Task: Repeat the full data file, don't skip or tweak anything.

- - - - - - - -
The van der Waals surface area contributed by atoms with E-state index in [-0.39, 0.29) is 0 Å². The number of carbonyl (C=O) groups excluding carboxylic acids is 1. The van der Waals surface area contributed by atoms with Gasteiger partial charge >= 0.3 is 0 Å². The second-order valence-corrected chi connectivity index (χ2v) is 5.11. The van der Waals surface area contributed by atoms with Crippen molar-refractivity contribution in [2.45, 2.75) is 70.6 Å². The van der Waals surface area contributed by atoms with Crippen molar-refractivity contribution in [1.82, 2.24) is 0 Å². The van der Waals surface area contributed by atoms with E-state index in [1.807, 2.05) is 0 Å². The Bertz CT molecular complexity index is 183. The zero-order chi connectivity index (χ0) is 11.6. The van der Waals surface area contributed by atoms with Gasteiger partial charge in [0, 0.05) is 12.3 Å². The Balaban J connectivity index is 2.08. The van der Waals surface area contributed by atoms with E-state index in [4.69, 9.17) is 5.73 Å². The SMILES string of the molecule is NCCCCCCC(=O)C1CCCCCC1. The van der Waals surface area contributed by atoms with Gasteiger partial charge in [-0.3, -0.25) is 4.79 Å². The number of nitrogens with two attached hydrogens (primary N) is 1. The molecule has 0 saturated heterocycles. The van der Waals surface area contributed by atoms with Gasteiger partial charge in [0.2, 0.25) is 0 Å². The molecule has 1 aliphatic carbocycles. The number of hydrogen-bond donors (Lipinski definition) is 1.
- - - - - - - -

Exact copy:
The van der Waals surface area contributed by atoms with E-state index in [-0.39, 0.29) is 0 Å². The number of carbonyl (C=O) groups excluding carboxylic acids is 1. The van der Waals surface area contributed by atoms with Gasteiger partial charge >= 0.3 is 0 Å². The second-order valence-corrected chi connectivity index (χ2v) is 5.11. The van der Waals surface area contributed by atoms with Crippen molar-refractivity contribution in [2.45, 2.75) is 70.6 Å². The van der Waals surface area contributed by atoms with Crippen molar-refractivity contribution in [1.82, 2.24) is 0 Å². The van der Waals surface area contributed by atoms with E-state index in [1.807, 2.05) is 0 Å². The Bertz CT molecular complexity index is 183. The zero-order chi connectivity index (χ0) is 11.6. The van der Waals surface area contributed by atoms with Gasteiger partial charge in [0, 0.05) is 12.3 Å². The Balaban J connectivity index is 2.08. The van der Waals surface area contributed by atoms with E-state index in [4.69, 9.17) is 5.73 Å². The SMILES string of the molecule is NCCCCCCC(=O)C1CCCCCC1. The van der Waals surface area contributed by atoms with Gasteiger partial charge in [-0.3, -0.25) is 4.79 Å². The number of nitrogens with two attached hydrogens (primary N) is 1. The molecule has 0 saturated heterocycles. The van der Waals surface area contributed by atoms with Gasteiger partial charge in [0.2, 0.25) is 0 Å². The molecule has 1 aliphatic carbocycles. The number of hydrogen-bond donors (Lipinski definition) is 1.